Pinterest - the wedding planning version of alcoholism
I honestly don’t think this is even a controversial blog. I have mentioned to title to both brides, and vendors recently and everyone just nods sadly. Putting Pinterest into the hands of confused and overwhelmed bride, or groom, is like putting alcohol into the hands of someone who has never had a drink and not warning them about the effects of having too much. I know that seems dramatic, and yes it is, BUT it’s not far from the truth. There are three main feelings Pinterest can evoke, each of which can tip a bride over the edge so I am hoping that this will serve as ‘the talk’ and help you navigate what can be an amazing aide to a great night, or the biggest hangover.
So, this is how the normal bride comes to the first feeling associated with pintrest; the ‘overwhelming panic’ as you discover the rabbit hole of weddings on Pinterest for the first time. They enter a search query in Google, say ‘wedding décor ideas’ and almost the first thing that appears is a link to pintrest, you click, and up comes a variety of amazing pictures. You have been engaged two minutes and already you are thinking about seating arrangements, photo booths, and cute little animal cut outs personalized with each guest’s name. Ouch, you haven’t even found a venue yet. You at this point have two choices, you log off quickly or you go down the rabbit hole clicking one thing, pinning another. Before long your innocuously name board ‘Wedding ideas’ quickly has four thousand pins and you feel like you will never be able to figure out YOUR vision – because every vision you have seen is perfect and you are just not that girl, you could never be one of those perfect brides.
Which brings me to the second, and most devastating feeling for a bride, inferiority. This feeling will surface twice in the pinterest world. The first time is fairly early on, you put together your budget and meet with vendors. Each person is lovely, wants to help, and will do anything to make your vision come true BUT they explain as nicely as possible (I hope) that unless your budget is the size of the Kardashian clan, those tables filled with designer roses that you pinned so hopefully, or the ceremony space with two hundred mismatched antique chairs is just not doable. And the second time is closer to the wedding when, having diverted the budget dilemma by opting into DYI mode you decide to make… something, anything yourself, and no matter how careful you are, or how hard you try you are lucky is anything comes out how it did in the pin, let alone identically perfect a hundred times over for placecards.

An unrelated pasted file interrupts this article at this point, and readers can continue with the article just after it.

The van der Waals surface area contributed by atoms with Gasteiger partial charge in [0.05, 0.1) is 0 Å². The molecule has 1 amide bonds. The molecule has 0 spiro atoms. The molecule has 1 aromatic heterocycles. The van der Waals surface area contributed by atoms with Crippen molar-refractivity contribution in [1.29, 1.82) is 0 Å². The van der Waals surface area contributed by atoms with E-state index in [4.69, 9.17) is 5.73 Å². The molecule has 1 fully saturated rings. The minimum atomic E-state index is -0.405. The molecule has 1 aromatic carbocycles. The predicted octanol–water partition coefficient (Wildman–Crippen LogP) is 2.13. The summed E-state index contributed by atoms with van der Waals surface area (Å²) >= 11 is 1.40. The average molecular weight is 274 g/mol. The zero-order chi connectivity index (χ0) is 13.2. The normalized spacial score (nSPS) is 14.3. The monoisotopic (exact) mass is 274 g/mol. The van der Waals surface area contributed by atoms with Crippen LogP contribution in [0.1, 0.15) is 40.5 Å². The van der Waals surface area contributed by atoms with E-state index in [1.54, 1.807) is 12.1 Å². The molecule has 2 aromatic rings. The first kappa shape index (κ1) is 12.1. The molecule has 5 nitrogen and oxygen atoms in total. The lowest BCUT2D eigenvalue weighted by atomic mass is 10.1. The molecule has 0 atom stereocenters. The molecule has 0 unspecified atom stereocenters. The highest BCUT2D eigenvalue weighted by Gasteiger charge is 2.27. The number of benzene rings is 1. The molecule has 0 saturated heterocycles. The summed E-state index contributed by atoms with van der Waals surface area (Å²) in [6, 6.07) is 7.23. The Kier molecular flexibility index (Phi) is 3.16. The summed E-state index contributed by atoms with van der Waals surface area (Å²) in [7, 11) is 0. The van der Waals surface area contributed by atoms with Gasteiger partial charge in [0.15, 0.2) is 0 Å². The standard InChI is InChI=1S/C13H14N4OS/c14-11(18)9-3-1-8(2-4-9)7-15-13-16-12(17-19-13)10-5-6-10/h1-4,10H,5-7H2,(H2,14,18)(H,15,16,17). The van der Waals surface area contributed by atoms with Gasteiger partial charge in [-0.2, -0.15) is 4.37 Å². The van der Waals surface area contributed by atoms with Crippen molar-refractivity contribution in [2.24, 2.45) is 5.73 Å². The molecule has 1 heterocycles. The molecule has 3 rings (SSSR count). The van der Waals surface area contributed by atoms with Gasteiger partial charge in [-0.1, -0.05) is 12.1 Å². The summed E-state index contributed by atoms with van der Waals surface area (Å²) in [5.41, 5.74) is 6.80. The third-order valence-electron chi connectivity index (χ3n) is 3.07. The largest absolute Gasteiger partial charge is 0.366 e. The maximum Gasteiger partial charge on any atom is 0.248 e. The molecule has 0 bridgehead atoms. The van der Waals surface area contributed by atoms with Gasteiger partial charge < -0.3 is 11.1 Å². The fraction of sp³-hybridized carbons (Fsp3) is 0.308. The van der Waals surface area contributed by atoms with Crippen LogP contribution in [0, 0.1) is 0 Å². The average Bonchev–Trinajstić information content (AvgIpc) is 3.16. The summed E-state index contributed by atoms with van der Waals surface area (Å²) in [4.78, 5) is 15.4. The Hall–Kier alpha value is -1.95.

Lastly, there is second guessing yourself. This is something I warn my brides about all the time, once you have made a decision on a wedding element STOP looking – you can make yourself crazy, waste a ton of money, and drive friends, vendors and fiancées crazy if you change your mind every few days. This advice, to be fair is not Pinterest, or solely wedding based, but a pretty good lesson in life.
So what is an overwhelmed, confused and inferior feeling bride to do? First – before you fall down the rabbit hole take the option to log off, and with a traditional pen and paper answer these questions – How do you want to wedding to feel? Do you have an element (a necklace, flower) that is vital to you to include – write down the first two things to describe it? What do you want to say about you as a couple? Do you have any colors that you love? Say for instance the answers to these questions are; fun, gold and feminine, fun again, and blue – suddenly you have some key words to start with – take a selection of them, and add elements like tablescape and you are still falling down a hole, but at least now you have a few things to cling to.
Next – bin the ‘wedding idea board’ and instead be specific, set up boards for each element, ‘wedding flowers’, ‘wedding table plans’ ect. Yes, each of these boards may end up with only a dozen or so pins but it has two big bonuses. One, when you pick a vendor you can add them to the board, that way they know exactly what you are inspired by (and not confused by inspiration over load), and two you can also help with the second guessing issue. Once you have picked a wedding dress as opposed to having to scroll through hundreds of wedding dresses you didn’t choose you just don’t open the ‘wedding dress’ board.
Now for the most heartbreaking feeling, inferiority. There is no quick fix to budget inferiority but there are some key thing to remember. Many of the images you have pinned of weddings are not REAL weddings – they are staged by vendors to show what, given no budget, no time limits, and creative freedom they could create – they are also styled by a wedding stylish. This is a job, you can hire them, and they will make your wedding pinnable, and probably help you get close to your vision on a tight budget but they do this day in, day out. Asking the normal bride to make ‘pinable’ weddings is a little like asking the same bride to do open heart surgery.
DIY inferiority is also mainly solved by a reality check, or by a helpful handy relative. It is very easy get lost in the fact that something wasn’t entirely square, or that two sheets of paper are slightly different shares but even literal machines make mistakes, and no one ever posted mistakes on pintrest. Once these small elements are added into the big picture, what once seemed like such a huge problem is not noticeable. I promise.
All of this boils down to something that I tell everyone of our brides – no one knows what is in your head, so no one can know if it’s not exactly as you envisioned – once you put on that dress, or that suit and walk down the aisle it is a wedding. You don’t have to try. It just is. All the pictures in the world can’t scratch the emotion of that moment, or ruin it.
Photo by Sarah Houston